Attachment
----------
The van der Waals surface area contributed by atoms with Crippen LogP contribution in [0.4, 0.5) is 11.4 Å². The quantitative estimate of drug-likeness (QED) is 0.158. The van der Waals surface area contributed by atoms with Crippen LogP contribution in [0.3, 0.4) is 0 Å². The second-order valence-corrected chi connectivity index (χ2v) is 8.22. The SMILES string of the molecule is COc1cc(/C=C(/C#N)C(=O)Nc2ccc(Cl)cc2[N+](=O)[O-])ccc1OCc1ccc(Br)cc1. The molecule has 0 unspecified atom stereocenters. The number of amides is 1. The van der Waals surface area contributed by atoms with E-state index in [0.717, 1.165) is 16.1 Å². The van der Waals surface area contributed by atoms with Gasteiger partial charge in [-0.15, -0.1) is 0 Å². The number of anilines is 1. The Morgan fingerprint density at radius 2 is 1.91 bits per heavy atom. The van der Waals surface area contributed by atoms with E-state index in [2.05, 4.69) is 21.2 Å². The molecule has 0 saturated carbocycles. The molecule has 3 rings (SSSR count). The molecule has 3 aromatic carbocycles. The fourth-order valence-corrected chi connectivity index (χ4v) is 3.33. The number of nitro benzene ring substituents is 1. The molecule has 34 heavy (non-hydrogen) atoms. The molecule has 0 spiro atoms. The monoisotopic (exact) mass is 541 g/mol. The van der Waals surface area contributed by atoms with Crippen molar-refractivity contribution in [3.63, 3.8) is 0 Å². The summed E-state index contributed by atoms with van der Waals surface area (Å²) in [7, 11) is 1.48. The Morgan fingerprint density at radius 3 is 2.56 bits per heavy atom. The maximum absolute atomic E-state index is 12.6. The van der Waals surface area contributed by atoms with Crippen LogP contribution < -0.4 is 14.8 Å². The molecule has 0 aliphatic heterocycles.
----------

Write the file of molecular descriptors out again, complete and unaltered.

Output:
The van der Waals surface area contributed by atoms with Crippen LogP contribution in [0.4, 0.5) is 11.4 Å². The quantitative estimate of drug-likeness (QED) is 0.158. The van der Waals surface area contributed by atoms with Crippen LogP contribution in [0.3, 0.4) is 0 Å². The second-order valence-corrected chi connectivity index (χ2v) is 8.22. The SMILES string of the molecule is COc1cc(/C=C(/C#N)C(=O)Nc2ccc(Cl)cc2[N+](=O)[O-])ccc1OCc1ccc(Br)cc1. The molecule has 0 unspecified atom stereocenters. The number of amides is 1. The van der Waals surface area contributed by atoms with E-state index in [0.717, 1.165) is 16.1 Å². The van der Waals surface area contributed by atoms with Gasteiger partial charge in [-0.15, -0.1) is 0 Å². The number of anilines is 1. The Morgan fingerprint density at radius 2 is 1.91 bits per heavy atom. The van der Waals surface area contributed by atoms with E-state index in [2.05, 4.69) is 21.2 Å². The molecule has 0 saturated carbocycles. The molecule has 3 rings (SSSR count). The molecule has 3 aromatic carbocycles. The fourth-order valence-corrected chi connectivity index (χ4v) is 3.33. The number of nitro benzene ring substituents is 1. The molecule has 34 heavy (non-hydrogen) atoms. The molecule has 0 spiro atoms. The monoisotopic (exact) mass is 541 g/mol. The van der Waals surface area contributed by atoms with Crippen molar-refractivity contribution in [3.63, 3.8) is 0 Å². The summed E-state index contributed by atoms with van der Waals surface area (Å²) in [7, 11) is 1.48. The Morgan fingerprint density at radius 3 is 2.56 bits per heavy atom. The maximum absolute atomic E-state index is 12.6. The van der Waals surface area contributed by atoms with Crippen LogP contribution < -0.4 is 14.8 Å². The molecule has 0 aliphatic heterocycles.